The MRC Laboratory of Molecular Biology (LMB) is a research institute dedicated to the understanding of important biological processes at the levels of atoms, molecules, cells and organisms. In doing so, we provide knowledge needed to solve key problems in human health.
Our scientists tackle fundamental, often difficult and long-term research problems. The LMB has made revolutionary contributions to science, such as pioneering X-ray crystallography and electron cryo-microscopy (cryo-EM) to determine protein structures, the sequencing of DNA and the development of monoclonal antibodies. Twelve Nobel Prizes have been awarded for work carried out by LMB scientists.
The LMB also promotes the application and exploitation of our research findings, both by collaboration with existing companies and the founding of new ones, helping to advance medical research and the translation and application of knowledge.
The LMB provides an unsurpassed environment for both young and established researchers, with state-of-the-art facilities and a unique scientific culture. The LMB has always been very diverse, with a truly international outlook. We currently employ men and women from over 50 countries, and LMB alumni work in research organisations across the world.
Researchers in Jason Chin’s group in the LMB’s PNAC Division have for the first time engineered and optimised a ‘stapled’ ribosome that can act as a cell-based factory for synthetic protein polymer synthesis. We are familiar with polymers in everyday life, from…
Circadian rhythms dominate our lives through our daily cycle of sleep and wakefulness. These rhythms are controlled by a master clock in the brain: the suprachiasmatic nucleus (SCN). Studying neuronal cell biology and how the SCN drives behaviour in humans and all…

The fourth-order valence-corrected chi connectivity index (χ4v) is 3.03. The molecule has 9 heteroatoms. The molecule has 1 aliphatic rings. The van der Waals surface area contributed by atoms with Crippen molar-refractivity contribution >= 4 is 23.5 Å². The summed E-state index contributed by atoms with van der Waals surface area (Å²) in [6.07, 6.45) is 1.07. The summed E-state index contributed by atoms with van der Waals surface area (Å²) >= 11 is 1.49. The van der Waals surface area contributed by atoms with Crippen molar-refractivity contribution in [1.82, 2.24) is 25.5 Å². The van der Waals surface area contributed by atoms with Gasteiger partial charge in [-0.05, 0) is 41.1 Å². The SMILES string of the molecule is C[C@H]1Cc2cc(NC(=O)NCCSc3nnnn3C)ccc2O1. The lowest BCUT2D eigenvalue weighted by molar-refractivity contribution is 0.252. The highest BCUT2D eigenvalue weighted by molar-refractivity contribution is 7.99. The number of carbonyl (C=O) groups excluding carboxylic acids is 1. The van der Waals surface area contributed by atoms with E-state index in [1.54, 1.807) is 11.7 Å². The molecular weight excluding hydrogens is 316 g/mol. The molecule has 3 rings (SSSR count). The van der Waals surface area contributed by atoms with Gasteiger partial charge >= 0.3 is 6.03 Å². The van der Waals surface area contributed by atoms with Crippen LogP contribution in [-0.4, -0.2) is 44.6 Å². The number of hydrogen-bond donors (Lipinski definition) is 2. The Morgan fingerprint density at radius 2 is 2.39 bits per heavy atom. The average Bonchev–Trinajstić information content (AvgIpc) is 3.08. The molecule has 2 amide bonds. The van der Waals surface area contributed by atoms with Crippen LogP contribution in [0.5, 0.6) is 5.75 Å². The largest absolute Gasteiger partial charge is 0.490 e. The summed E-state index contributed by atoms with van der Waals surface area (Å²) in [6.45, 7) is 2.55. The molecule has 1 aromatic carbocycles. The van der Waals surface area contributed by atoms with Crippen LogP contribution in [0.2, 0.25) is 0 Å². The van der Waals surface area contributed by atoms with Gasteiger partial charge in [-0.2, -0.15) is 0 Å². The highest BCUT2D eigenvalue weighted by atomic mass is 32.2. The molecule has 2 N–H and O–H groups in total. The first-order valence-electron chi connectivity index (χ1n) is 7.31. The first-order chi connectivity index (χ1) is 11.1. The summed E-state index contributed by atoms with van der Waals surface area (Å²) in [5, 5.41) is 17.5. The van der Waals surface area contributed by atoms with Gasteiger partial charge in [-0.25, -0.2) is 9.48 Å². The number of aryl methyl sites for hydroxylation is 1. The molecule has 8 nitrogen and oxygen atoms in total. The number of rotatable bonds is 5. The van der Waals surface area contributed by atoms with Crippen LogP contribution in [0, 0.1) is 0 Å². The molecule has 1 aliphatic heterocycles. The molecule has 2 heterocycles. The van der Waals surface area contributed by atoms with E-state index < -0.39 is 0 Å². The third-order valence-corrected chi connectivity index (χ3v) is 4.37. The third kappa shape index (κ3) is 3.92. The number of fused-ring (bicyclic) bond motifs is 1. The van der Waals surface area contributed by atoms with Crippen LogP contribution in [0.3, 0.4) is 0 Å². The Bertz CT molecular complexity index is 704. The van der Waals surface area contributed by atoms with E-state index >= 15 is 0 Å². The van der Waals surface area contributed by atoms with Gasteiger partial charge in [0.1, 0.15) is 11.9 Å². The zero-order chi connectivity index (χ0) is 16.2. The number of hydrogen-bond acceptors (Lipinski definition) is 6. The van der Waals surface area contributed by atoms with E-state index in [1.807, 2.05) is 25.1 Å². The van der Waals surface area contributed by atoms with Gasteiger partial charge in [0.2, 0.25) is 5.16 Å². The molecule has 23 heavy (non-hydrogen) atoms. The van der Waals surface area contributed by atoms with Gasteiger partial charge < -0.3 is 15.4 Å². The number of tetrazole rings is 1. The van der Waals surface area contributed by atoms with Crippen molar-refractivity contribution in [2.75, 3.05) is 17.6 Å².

- Songs fill the atrium at the LMB musical evening
After the success of the inaugural event last year, the LMB held its second musical […]
- Max Perutz Lecture to be given by Eric Gouaux
Eric Gouaux will give the 2018 Max Perutz Lecture on Thursday 29th November 2018 at 4pm […]
- Stable research funding drives Britain’s ‘Nobel factory’ – The Financial Times looks into the LMB’s formula for scientific success
- For difficult-to-model brain diseases, brain organoids come to the rescue
- Hexameric assembly of the AAA+ protein McrB is necessary for GTPase activity.
Nirwan, N., et al.
Nucleic Acids Res. [Epub ahead of print]. (6th December 2018)
- SUMOylation of Periplakin is critical for efficient re-organization of Keratin filament network.
Gujrati, M., Mittal, R., Ekal, L., Mishra, RK.
Mol. Biol. Cell : mbcE18040244 [Epub ahead of print]. (5th December 2018)
- Controlling orthogonal ribosome subunit interactions enables evolution of new function.
Schmied, WH., Tnimov, Z., Uttamapinant, C., Rae, CD., Fried, SD., Chin, JW.
Nature [Epub ahead of print]. (5th December 2018)
- Beta-sheet assembly of Tau and neurodegeneration in Drosophila melanogaster.
Passarella, D., Goedert, M.
Neurobiol. Aging 72: 98-105. (3rd December 2018)
- Quantitative Imaging and the Effect of Tissue Topology on Morphogenesis.
Dev. Cell 47(5): 537-538. (3rd December 2018)
- Publisher Correction: Acute and rapid degradation of endogenous proteins by Trim-Away.
Clift, D., So, C., McEwan, WA., James, LC., Schuh, M.
Nat Protoc [Epub ahead of print]. (30th November 2018)
- Lentiviral transduction of mammalian cells for fast, scalable and high-level production of soluble and membrane proteins.
Elegheert, J., et al.
Nat Protoc 13(12): 2991-3017. (30th November 2018)
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